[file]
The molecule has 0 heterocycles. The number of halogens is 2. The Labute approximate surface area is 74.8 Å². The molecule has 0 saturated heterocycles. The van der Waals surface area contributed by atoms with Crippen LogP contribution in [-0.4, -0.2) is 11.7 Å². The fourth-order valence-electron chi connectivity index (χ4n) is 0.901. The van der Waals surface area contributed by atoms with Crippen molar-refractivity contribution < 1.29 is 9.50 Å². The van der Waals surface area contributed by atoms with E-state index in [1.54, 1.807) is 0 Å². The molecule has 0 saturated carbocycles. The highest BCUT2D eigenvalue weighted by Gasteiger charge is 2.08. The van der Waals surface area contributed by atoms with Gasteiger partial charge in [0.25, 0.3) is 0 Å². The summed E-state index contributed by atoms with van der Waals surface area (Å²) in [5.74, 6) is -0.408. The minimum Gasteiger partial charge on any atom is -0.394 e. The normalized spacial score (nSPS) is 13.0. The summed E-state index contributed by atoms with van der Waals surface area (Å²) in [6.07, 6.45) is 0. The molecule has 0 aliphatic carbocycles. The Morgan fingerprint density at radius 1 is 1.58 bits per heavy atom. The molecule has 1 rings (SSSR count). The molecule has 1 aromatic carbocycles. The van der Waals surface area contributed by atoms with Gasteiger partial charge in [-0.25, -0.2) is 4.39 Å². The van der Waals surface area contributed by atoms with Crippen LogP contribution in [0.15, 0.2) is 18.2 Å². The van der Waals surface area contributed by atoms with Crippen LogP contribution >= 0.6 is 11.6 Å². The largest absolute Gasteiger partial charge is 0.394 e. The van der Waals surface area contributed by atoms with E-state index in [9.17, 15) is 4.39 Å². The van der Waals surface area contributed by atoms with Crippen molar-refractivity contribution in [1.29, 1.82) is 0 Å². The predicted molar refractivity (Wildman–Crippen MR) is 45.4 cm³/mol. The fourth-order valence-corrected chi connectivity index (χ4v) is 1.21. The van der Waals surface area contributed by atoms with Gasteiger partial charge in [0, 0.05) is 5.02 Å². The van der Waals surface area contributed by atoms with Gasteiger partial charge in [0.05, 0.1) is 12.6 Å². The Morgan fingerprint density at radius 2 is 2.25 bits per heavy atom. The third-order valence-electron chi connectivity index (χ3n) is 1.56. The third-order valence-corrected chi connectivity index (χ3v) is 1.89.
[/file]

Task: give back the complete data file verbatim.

The molecule has 0 heterocycles. The number of halogens is 2. The Labute approximate surface area is 74.8 Å². The molecule has 0 saturated heterocycles. The van der Waals surface area contributed by atoms with Crippen LogP contribution in [-0.4, -0.2) is 11.7 Å². The fourth-order valence-electron chi connectivity index (χ4n) is 0.901. The van der Waals surface area contributed by atoms with Crippen molar-refractivity contribution < 1.29 is 9.50 Å². The van der Waals surface area contributed by atoms with E-state index in [1.54, 1.807) is 0 Å². The molecule has 0 saturated carbocycles. The highest BCUT2D eigenvalue weighted by Gasteiger charge is 2.08. The van der Waals surface area contributed by atoms with Gasteiger partial charge in [0.25, 0.3) is 0 Å². The summed E-state index contributed by atoms with van der Waals surface area (Å²) in [5.74, 6) is -0.408. The minimum Gasteiger partial charge on any atom is -0.394 e. The normalized spacial score (nSPS) is 13.0. The summed E-state index contributed by atoms with van der Waals surface area (Å²) in [6.07, 6.45) is 0. The molecule has 0 aliphatic carbocycles. The Morgan fingerprint density at radius 1 is 1.58 bits per heavy atom. The molecule has 1 rings (SSSR count). The molecule has 1 aromatic carbocycles. The van der Waals surface area contributed by atoms with Gasteiger partial charge in [-0.25, -0.2) is 4.39 Å². The van der Waals surface area contributed by atoms with Crippen LogP contribution in [0.15, 0.2) is 18.2 Å². The van der Waals surface area contributed by atoms with Crippen LogP contribution >= 0.6 is 11.6 Å². The largest absolute Gasteiger partial charge is 0.394 e. The van der Waals surface area contributed by atoms with E-state index in [9.17, 15) is 4.39 Å². The van der Waals surface area contributed by atoms with Crippen molar-refractivity contribution in [1.29, 1.82) is 0 Å². The predicted molar refractivity (Wildman–Crippen MR) is 45.4 cm³/mol. The fourth-order valence-corrected chi connectivity index (χ4v) is 1.21. The van der Waals surface area contributed by atoms with Gasteiger partial charge in [0, 0.05) is 5.02 Å². The van der Waals surface area contributed by atoms with Gasteiger partial charge in [0.05, 0.1) is 12.6 Å². The Morgan fingerprint density at radius 2 is 2.25 bits per heavy atom. The third-order valence-electron chi connectivity index (χ3n) is 1.56. The third-order valence-corrected chi connectivity index (χ3v) is 1.89.